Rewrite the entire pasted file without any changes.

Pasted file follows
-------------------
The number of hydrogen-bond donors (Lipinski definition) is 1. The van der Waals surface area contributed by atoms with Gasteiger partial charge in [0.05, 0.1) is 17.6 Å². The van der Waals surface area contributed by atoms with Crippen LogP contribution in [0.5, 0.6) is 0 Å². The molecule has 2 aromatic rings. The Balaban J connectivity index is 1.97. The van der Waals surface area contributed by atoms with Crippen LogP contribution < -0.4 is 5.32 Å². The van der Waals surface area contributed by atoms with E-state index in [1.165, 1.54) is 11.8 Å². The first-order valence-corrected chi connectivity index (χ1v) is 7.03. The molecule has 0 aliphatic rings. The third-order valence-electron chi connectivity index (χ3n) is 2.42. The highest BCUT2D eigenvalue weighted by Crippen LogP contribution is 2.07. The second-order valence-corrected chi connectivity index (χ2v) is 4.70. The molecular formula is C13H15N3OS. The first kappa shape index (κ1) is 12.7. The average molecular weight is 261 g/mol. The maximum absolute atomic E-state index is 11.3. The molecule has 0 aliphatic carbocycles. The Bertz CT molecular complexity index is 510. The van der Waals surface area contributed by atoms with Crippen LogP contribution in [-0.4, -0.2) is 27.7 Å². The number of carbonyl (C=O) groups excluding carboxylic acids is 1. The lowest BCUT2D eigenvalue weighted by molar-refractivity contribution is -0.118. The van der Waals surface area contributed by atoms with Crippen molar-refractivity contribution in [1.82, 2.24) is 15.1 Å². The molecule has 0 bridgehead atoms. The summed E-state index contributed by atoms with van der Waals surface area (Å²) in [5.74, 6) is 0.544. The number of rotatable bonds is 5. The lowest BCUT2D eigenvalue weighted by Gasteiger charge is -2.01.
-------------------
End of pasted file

The number of hydrogen-bond donors (Lipinski definition) is 1. The van der Waals surface area contributed by atoms with Gasteiger partial charge in [0.05, 0.1) is 17.6 Å². The van der Waals surface area contributed by atoms with Crippen LogP contribution in [0.5, 0.6) is 0 Å². The molecule has 2 aromatic rings. The Balaban J connectivity index is 1.97. The van der Waals surface area contributed by atoms with Crippen LogP contribution < -0.4 is 5.32 Å². The van der Waals surface area contributed by atoms with E-state index in [1.165, 1.54) is 11.8 Å². The first-order valence-corrected chi connectivity index (χ1v) is 7.03. The molecule has 0 aliphatic rings. The third-order valence-electron chi connectivity index (χ3n) is 2.42. The highest BCUT2D eigenvalue weighted by Crippen LogP contribution is 2.07. The second-order valence-corrected chi connectivity index (χ2v) is 4.70. The molecular formula is C13H15N3OS. The first kappa shape index (κ1) is 12.7. The average molecular weight is 261 g/mol. The maximum absolute atomic E-state index is 11.3. The molecule has 0 aliphatic carbocycles. The Bertz CT molecular complexity index is 510. The van der Waals surface area contributed by atoms with Crippen LogP contribution in [-0.4, -0.2) is 27.7 Å². The number of carbonyl (C=O) groups excluding carboxylic acids is 1. The lowest BCUT2D eigenvalue weighted by molar-refractivity contribution is -0.118. The van der Waals surface area contributed by atoms with Crippen molar-refractivity contribution in [1.82, 2.24) is 15.1 Å². The molecule has 0 bridgehead atoms. The summed E-state index contributed by atoms with van der Waals surface area (Å²) in [5.74, 6) is 0.544. The number of rotatable bonds is 5. The lowest BCUT2D eigenvalue weighted by Gasteiger charge is -2.01.